Article / Updated 01-16-2020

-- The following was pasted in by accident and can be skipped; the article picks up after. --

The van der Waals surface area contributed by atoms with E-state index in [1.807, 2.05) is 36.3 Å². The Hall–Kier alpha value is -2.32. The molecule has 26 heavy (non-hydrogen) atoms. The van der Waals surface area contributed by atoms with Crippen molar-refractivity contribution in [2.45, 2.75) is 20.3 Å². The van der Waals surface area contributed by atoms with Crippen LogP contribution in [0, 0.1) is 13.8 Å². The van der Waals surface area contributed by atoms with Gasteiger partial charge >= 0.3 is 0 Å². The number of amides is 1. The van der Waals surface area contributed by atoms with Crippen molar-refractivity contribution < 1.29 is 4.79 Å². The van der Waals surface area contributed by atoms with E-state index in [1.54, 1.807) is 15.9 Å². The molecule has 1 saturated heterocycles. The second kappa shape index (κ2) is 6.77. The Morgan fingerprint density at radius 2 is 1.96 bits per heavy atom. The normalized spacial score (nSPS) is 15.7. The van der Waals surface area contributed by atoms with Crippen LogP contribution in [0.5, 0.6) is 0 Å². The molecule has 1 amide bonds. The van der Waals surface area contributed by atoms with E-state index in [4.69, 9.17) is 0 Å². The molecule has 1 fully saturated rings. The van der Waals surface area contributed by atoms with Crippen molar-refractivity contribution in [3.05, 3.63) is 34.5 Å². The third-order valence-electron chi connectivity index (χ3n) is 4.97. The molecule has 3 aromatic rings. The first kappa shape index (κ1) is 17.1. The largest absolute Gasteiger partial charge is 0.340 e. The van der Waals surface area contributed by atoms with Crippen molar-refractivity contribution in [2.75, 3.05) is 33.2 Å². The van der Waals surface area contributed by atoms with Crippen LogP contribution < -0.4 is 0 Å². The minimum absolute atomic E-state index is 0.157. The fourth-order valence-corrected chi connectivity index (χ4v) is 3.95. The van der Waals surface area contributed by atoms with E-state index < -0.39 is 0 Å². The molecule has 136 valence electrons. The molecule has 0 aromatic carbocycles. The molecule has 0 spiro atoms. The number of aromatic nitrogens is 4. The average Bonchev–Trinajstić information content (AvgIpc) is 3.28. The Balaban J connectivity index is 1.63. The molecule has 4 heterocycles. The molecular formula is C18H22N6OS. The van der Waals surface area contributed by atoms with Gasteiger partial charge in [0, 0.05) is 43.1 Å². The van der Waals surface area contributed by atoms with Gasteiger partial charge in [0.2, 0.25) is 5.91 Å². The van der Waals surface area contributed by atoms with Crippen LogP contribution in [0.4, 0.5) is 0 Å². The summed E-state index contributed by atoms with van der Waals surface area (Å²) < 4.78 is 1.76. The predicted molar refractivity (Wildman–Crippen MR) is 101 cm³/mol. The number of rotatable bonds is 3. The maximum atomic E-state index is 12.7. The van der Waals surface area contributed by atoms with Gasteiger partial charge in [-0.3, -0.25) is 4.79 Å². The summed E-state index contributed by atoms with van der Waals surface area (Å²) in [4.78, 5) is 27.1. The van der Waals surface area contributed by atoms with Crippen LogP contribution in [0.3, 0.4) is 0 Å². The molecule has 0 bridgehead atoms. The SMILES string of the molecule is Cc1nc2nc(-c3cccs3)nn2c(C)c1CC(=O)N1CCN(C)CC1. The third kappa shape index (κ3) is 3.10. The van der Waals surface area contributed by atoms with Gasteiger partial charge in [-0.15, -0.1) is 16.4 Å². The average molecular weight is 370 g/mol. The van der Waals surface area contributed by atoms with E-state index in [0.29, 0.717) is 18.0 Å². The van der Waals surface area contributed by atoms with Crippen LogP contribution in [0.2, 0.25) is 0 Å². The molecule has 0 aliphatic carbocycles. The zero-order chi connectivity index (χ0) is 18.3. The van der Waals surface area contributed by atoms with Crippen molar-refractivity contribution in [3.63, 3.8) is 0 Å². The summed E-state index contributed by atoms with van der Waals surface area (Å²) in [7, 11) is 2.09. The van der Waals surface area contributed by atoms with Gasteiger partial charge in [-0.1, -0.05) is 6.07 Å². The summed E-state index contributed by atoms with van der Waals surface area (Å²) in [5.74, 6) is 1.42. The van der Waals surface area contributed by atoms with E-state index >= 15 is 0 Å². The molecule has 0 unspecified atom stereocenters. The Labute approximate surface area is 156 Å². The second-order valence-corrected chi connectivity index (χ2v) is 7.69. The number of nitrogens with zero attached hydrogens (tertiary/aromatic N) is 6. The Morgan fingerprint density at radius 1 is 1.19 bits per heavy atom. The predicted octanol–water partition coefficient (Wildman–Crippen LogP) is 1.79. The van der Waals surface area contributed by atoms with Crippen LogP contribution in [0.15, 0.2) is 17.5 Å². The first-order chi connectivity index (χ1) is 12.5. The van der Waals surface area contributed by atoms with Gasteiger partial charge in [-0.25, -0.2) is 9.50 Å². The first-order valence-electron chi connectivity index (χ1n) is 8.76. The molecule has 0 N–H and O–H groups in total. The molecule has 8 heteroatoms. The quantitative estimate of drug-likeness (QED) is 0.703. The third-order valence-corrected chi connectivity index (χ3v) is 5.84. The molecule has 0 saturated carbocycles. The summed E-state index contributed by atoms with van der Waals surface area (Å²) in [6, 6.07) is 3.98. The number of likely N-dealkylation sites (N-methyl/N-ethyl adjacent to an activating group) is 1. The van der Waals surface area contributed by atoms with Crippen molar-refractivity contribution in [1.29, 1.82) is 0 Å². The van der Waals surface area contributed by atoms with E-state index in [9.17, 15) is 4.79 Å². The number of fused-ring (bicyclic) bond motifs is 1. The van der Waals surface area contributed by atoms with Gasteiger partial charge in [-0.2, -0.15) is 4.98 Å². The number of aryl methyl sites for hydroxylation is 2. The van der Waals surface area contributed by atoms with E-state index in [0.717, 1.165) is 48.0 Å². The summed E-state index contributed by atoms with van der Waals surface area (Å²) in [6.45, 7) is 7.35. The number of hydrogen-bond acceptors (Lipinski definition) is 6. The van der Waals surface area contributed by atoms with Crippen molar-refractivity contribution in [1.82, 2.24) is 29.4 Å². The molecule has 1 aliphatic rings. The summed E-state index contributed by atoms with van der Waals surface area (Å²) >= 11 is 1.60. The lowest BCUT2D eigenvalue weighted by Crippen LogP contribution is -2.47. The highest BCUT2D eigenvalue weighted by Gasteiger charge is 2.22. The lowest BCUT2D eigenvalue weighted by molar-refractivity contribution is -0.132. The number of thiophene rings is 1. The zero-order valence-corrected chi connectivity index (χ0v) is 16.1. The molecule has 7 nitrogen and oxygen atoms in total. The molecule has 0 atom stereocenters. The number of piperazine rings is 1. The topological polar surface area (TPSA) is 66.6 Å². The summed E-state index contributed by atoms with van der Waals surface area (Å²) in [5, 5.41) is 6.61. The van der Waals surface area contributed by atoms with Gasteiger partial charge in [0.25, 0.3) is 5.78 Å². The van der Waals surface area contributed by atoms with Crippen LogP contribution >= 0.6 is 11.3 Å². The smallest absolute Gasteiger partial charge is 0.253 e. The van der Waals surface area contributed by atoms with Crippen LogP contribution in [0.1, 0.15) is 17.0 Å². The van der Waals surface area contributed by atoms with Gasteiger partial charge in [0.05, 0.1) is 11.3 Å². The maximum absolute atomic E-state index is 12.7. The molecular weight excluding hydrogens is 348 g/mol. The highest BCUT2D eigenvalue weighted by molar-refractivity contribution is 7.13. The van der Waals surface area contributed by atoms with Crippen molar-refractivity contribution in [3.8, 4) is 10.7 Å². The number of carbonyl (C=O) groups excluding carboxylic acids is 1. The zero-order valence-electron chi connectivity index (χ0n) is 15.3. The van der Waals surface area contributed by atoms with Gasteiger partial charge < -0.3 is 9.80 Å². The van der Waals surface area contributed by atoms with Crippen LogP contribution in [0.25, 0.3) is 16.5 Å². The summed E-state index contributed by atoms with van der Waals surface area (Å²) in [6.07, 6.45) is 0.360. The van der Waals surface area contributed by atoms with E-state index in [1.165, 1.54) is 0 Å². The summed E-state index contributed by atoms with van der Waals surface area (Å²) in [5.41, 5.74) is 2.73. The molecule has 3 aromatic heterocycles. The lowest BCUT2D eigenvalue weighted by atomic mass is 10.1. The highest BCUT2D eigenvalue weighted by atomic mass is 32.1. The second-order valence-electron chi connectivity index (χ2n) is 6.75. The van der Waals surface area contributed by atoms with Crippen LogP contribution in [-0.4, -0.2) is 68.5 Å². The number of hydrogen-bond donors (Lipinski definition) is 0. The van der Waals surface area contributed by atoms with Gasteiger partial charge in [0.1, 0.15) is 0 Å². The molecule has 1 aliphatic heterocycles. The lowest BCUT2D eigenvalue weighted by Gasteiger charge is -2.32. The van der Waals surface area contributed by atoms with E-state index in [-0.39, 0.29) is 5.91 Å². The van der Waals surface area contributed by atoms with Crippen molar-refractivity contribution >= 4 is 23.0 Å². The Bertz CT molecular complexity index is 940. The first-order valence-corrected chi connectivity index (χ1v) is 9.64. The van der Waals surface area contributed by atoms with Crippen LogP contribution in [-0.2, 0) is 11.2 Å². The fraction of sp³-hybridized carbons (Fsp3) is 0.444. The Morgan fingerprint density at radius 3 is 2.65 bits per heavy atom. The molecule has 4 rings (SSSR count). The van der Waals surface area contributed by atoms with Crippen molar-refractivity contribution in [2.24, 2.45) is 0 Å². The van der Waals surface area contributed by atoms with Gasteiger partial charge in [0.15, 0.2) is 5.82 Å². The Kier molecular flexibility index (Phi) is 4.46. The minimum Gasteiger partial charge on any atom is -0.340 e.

Real estate investment trusts (REITs) are for-profit companies that own and generally operate different types of property. The options for REIT investments are extremely broad and cover virtually every type of real estate. You can choose your favorite REIT from the following property types: Office: Ranging from Class “A” urban skyscrapers to single-story or low-rise suburban Class “C” buildings Residential: Apartments, student housing, manufactured homes, single-family homes Retail: Regional malls, outlet centers, grocery-anchored shopping centers Industrial: Warehouses, distribution centers Lodging: Hotels, resorts Healthcare: Hospitals, medical/dental office buildings, senior living facilities, skilled nursing and memory care facilities Self-storage Cell towers Other rental income properties, even timberlands These property-holding REITs (see the following figure) are known as equity REITs. Some REITs, known as mortgage REITs (or mREITs), focus on the financing end of the business; they lend to real estate property owners and operators or provide credit indirectly through buying loans (mortgage-backed securities). Equity REIT managers typically identify and negotiate the purchase of properties that they believe are good investments and manage these properties directly or through an affiliated advisory and management company, including all tenant relations. Thus, REITs can be a good way to invest in real estate for people who don’t want the hassles and headaches that come with directly owning and managing rental property. You can also invest in different property type REITs to diversify your portfolio, but check their returns and expense ratios as not all REITs within the same property type field are equivalent. This is similar to the reality that while most mutual funds all invest in the same pool of NYSE listed stocks, not all have the same expenses or results. We recommend that investors not be shy about asking for full disclosure of the relationship between the REIT, its advisors, and the management companies. REITs often involve conflicts of interest that aren’t clearly disclosed or pay significant above-market fees to directly or indirectly related entities or affiliates that ultimately lower the cash flow and return on investment available for distribution. Public REITs are traded on the major stock exchanges and thus must meet strict SEC reporting requirements: Liquidity: Public REITs trade every business day on a stock exchange and thus offer investors the ability to buy and sell as they please. Of course, as with other similarly liquid investments (like stock in companies in a variety of industries), liquidity can have its downside. More-liquid real estate investments like REITs may inspire frequent trades caused by making emotional decisions or trying to time market movements. Independent board of directors: A public company must have directors, the majority of whom are independent of its management. Shareholders vote upon and elect these directors, but that is no guarantee of their competency. Financial reporting: Public REITs, like other public companies, must file comprehensive financial reports quarterly. We recommend that you stay away from private REITs unless you’re a sophisticated, experienced real estate investor willing to do plenty of extra research and digging. Because they’re not publicly traded, private REITs don’t have the same disclosure requirements as public REITs. This difference means an investor in a private REIT had better carefully scrutinize the prospectus and realize that the private REIT has the ability to make changes that may not be in the investor’s best interests but that reward the private REIT sponsors or their affiliates. Ask what commission is deducted from your gross investment to arrive at your net investment. You may be surprised at the “acceptable commission rates” for private REIT investments, especially when you compare your experience with most mutual funds with very low competitive fees and no commissions with no-load funds. Take a look at REIT performance So, what about performance? Over the long term, REITs have produced total returns comparable to stocks in general. In fact, REIT returns historically have been as good as or better than stock returns, whereas REITs have also generally been less volatile than stocks. In the context of an overall investment portfolio, REITs add diversification because their values don’t always move in tandem with other investments. One final attribute of REITs we want to highlight is the fairly substantial dividends that REITs usually pay. Because these dividends are generally fully taxable (and thus not subject to the lower stock dividend tax rate), you should generally avoid holding REITs outside of retirement accounts if you’re in a high tax bracket (for instance, during your working years). Investing in REIT funds You can research and purchase shares in individual REITs, which trade as securities on the major stock exchanges. An even better approach is to buy a mutual fund or exchange-traded fund that invests in a diversified mixture of REITs. Some of the best REIT mutual funds charge 1 percent per year or less in management fees, have long-term track records of success while taking modest risks. Vanguard’s Real Estate Index Fund charges just 0.12 percent per year in fees and has produced average annual returns of about 10.2 percent since its inception in 1996. Vanguard also offers a REIT ETF (exchange-traded fund) through most discount brokers and boasts a low management fee of 0.12 percent. (You can buy it without any brokerage fees through Vanguard.) In addition to providing you with a diversified, low-hassle real estate investment, REITs offer an additional advantage that traditional rental real estate doesn’t. You can easily invest in REITs through a retirement account such as an IRA or Keogh. As with traditional real estate investments, you can even buy REITs and mutual fund REITs with borrowed money (in nonretirement accounts). Although risky, you can buy with 50 percent down, known as buying on margin, when you purchase such investments through a brokerage account. The following contains a short list of the best REIT mutual funds and ETFs currently available. The Best REIT Funds Fund Toll-Free Number Cohen & Steers Realty Shares 800-437-9912 Fidelity Real Estate Investment 800-544-8888 TIAA-CREF Real Estate 800-223-1200 T. Rowe Price Real Estate 800-638-5660 Vanguard REIT ETF 800-662-7447 Vanguard Real Estate Index 800-662-7447 If you really have your heart set on becoming the next Warren Buffett and you enjoy the challenge of selecting your own stocks, you can research and choose your own REITs to invest in. Both of the investment research publications Morningstar and Value Line, which can be found at many local libraries as well as online, produce individual stock page summaries on various REITs. In addition to having a professional manager deciding what REITs to buy and when, the mutual fund REITs listed in the table also provide consolidated financial reporting. If you purchase individual REITs, you have to deal with tax statements for each and every REIT you’re invested in.